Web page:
BET Awards 2020: 5 must-see moments from the show

The BET Awards celebrated 20 years of highlighting excellence in Black-led entertainment on Sunday night.

The ceremony, filmed virtually because of the coronavirus pandemic, kept much of its focus on topics such as systemic racism and equal rights.

Hosted by Insecure actor Amanda Seales, the virtual awards show as filled with powerful moments and touching tributes.

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“I’m your host Amanda Seales. Why am I hosting it? Who better. I’ve been telling y’all everybody racist,” Sealed opened the show. “I saw you up in the comments saying I was doing the most but look at us now.”

She continued: “Everyone is posting black squares. Y’all’s feeds went from OnlyFans to only fists in like 24 hours. Now folks always say: ‘All Amanda ever does is talk about race.’ Well listen, I would love to talk about regular, everyday things, but racism always beats me to it.”

She went on to use an example. “For instance, candy. Who don’t like candy? But whenever I talk about Skittles I remember Trayvon Martin. I would love to talk about ice cream. It’s a delicious treat, but each time I do, I’m reminded of Botham Jean.”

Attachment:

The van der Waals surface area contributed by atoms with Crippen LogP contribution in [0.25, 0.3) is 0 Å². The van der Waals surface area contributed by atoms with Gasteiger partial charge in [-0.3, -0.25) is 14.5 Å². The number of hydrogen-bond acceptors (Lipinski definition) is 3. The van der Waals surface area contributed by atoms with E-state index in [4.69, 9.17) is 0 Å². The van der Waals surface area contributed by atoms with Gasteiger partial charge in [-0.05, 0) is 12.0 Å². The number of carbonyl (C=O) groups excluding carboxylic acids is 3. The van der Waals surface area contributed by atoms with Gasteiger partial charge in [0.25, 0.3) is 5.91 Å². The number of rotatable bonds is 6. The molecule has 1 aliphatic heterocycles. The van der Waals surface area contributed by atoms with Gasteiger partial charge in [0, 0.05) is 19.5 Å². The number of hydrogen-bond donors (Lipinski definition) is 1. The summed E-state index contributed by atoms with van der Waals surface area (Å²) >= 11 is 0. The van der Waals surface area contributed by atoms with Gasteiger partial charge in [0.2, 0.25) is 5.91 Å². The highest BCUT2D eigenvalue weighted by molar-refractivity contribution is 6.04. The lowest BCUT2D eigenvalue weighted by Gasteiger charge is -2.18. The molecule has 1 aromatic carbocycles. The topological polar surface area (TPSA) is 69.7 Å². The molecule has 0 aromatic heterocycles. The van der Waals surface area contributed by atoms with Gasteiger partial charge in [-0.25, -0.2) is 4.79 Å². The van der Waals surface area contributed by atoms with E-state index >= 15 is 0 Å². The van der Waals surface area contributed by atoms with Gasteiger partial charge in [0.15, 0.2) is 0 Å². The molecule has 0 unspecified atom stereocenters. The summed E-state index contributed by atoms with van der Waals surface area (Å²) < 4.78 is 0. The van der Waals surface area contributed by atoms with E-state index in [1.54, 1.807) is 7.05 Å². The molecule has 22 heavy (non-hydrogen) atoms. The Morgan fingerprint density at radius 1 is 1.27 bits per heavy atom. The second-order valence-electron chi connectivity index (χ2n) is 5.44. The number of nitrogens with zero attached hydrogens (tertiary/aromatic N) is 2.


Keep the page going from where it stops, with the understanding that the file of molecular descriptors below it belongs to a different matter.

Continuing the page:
“Who doesn’t appreciate some shut-eye?” Seales said. “I had a nap in 2015 that was so good, it felt like Black Jesus tucked me in. I still talk about it to this day, but that’s a wrap because I can’t dream about sleeping knowing Breonna Taylor‘s killers have not been arrested.”

She said this awards show was a little different because it was virtual, and “outside has on one. It’s got COVID and cops and Karens gone wild.”

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“We deserve a break,” the Insecure actor explained. “When I say ‘we,’ I mean all us Black folks watching the kneeling. The ‘I take responsibility’ vids and saying to ourselves: ‘Wow, y’all goofy.’ Because America is acting brand-new about racism.

“Like, Dr. Martin Luther the King Jr. was doing all them speeches for album interludes,” Seales continued. “Now they’re talking about Juneteenth. It’s dope, but you all don’t let them Cinco de Mayo our day. If we ain’t watchful, every June 19th, folks will be wearing Frederick Douglass wig hats, ordering Harrietinis off the drink special. Then we have the protest we’ve been out marching, and this new eruption of consciousness has been beautiful. But keep it real, though: some of you were on the protest because the club is closed.”